State policy leaders discuss improving Black maternal health outcomes


Daily file photo by Katie Pach

The Feinberg School of Medicine. Panelists discussed systemic barriers in maternal health care and actionable steps to improve Black maternal health outcomes in a Wednesday discussion.

Jacquelyne Germain, Assistant Campus Editor

There is nothing intrinsically wrong with Black women that causes their maternal health to fare worse than other racial groups — the problem is systemic racism within the healthcare system, U.S. Rep. Lauren Underwood (D-Ill.) said in a Wednesday discussion.

The panel, which was focused on Black maternal health disparities, was hosted by the Center for Health Equity Transformation and the DuSable Museum of African American History. The event, in collaboration with the Congressional Caucus on Black Women and Girls, was the second part of CHET’s Black Maternal Health Crisis Series.

Candace Moore, chief equity officer for the City of Chicago, moderated the discussion, and Cassandra Osei, CHET’s clinical research project manager, led the question and answer session.

Underwood, a registered nurse, said she uses her clinical background to approach racial disparities in connection to reproductive health.

“(Black women) are not heard, and we’re not listened to,” Underwood said. “There are some systemic things happening that as a result have caused (Black women) to die for decades at disproportionate rates.”

The panel began with a discussion about Illinois’s expansion of Medicaid coverage for mothers from 60 days to one year after birth. Illinois is the first state to institute such an extension.

The policy change has the potential to save lives, panelist and U.S. Rep. Robin L. Kelly (D-Ill.) said.

“What happens to moms doesn’t just happen in the first 60 days, it can happen the whole entire postpartum period which is a year,” Kelly said. “And 70 percent of moms have one complication during that year.”

A few weeks after the expansion, on April 29, Gov. J.B. Pritzker signed a law proposed by the Illinois Legislative Black Caucus. The provision requires Medicaid to cover doula services for pregnant people, allows workers to use sick days for caregiving responsibilities and requires implicit bias training for healthcare workers.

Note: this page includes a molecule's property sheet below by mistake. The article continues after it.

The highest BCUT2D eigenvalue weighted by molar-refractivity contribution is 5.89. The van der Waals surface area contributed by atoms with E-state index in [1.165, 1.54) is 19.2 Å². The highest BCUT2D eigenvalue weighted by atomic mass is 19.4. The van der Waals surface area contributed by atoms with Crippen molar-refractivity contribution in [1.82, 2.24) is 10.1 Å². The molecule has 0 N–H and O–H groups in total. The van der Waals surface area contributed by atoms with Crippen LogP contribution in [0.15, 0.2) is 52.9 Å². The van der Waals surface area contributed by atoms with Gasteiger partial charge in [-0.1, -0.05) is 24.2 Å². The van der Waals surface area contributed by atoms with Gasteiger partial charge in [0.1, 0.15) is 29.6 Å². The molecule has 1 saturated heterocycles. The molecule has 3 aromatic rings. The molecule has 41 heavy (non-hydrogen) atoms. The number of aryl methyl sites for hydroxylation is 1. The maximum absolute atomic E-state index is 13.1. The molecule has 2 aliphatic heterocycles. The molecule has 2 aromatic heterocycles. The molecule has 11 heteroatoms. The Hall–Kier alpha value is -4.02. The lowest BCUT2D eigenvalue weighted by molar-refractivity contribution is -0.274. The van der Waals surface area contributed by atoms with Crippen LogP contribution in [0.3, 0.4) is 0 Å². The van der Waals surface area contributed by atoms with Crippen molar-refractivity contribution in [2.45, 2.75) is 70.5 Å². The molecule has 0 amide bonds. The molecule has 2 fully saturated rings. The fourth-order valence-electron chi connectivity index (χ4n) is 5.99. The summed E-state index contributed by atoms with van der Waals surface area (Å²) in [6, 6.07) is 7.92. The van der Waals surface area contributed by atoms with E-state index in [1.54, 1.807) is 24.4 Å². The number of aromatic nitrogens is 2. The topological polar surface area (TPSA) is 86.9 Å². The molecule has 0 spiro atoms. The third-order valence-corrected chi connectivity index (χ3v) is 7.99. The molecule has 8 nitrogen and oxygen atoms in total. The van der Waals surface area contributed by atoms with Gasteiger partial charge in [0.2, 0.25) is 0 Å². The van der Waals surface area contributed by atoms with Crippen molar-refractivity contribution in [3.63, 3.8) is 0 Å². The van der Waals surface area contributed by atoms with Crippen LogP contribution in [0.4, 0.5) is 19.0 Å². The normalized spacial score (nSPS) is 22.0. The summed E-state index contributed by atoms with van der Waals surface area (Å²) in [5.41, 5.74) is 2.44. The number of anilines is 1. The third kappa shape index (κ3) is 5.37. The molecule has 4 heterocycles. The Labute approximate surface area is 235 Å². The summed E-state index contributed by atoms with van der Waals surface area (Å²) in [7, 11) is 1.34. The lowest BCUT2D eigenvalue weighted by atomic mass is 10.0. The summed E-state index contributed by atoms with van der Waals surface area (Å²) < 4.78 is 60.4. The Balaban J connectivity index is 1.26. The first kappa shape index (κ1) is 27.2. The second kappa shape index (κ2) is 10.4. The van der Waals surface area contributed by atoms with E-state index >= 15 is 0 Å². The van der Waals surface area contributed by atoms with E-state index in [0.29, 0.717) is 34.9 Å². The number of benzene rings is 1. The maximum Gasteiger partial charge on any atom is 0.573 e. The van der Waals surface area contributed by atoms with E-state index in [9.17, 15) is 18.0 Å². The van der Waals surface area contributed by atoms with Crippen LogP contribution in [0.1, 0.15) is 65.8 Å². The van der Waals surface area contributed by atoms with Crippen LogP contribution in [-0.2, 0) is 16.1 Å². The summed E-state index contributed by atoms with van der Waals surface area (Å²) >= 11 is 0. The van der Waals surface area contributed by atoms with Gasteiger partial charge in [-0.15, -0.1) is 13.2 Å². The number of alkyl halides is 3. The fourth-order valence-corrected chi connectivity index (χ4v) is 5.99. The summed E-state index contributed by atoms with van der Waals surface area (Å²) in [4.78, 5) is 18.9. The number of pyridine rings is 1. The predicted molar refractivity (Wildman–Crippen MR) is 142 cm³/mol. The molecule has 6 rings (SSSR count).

Panelist Ann Borders, executive director of the Illinois Perinatal Quality Collaborative, said these policies are important steps in improving postpartum safety and addressing racial disparities in maternal health outcomes.

“Legislation is the first piece of the puzzle,” Borders said. “And then we have to figure out how to implement strategies that are going to really make this legislation work for patients.”

Panelist Shaquan Dupart, founder of the Chicago Black Doula Alliance then discussed how COVID-19 has worsened the already-strained relationship between Black people and the healthcare system, including for Black pregnant individuals.

Underwood said the Black Maternal Health Momnibus Act, a set of 12 bills dedicated to ending the country’s maternal mortality crisis, seeks to mend this relationship. Underwood said the Act entails diversifying the healthcare system, expanding mental healthcare, supporting incarcerated mothers and more.

The discussion concluded with Moore asking the panelists to share actionable steps to support Black maternal health and reduce these disparities. Kelly said it’s important to listen to people’s lived experiences when it comes to maternal mortality.

“We need to hear what’s happening with people on the ground,” Kelly said. “We need the stories of people who had a difficult time with their pregnancy … We are truly in this together so share your stories, share your ideas.”

Email: [email protected] 
Twitter: @jacquygermain

Related Stories:
Panelists discuss intersectionality, abolition at Axis Lab teach-in
Women scholars discuss links between prison activism and research in NPEP panel
NU researchers develop a wireless fetal-monitoring sensor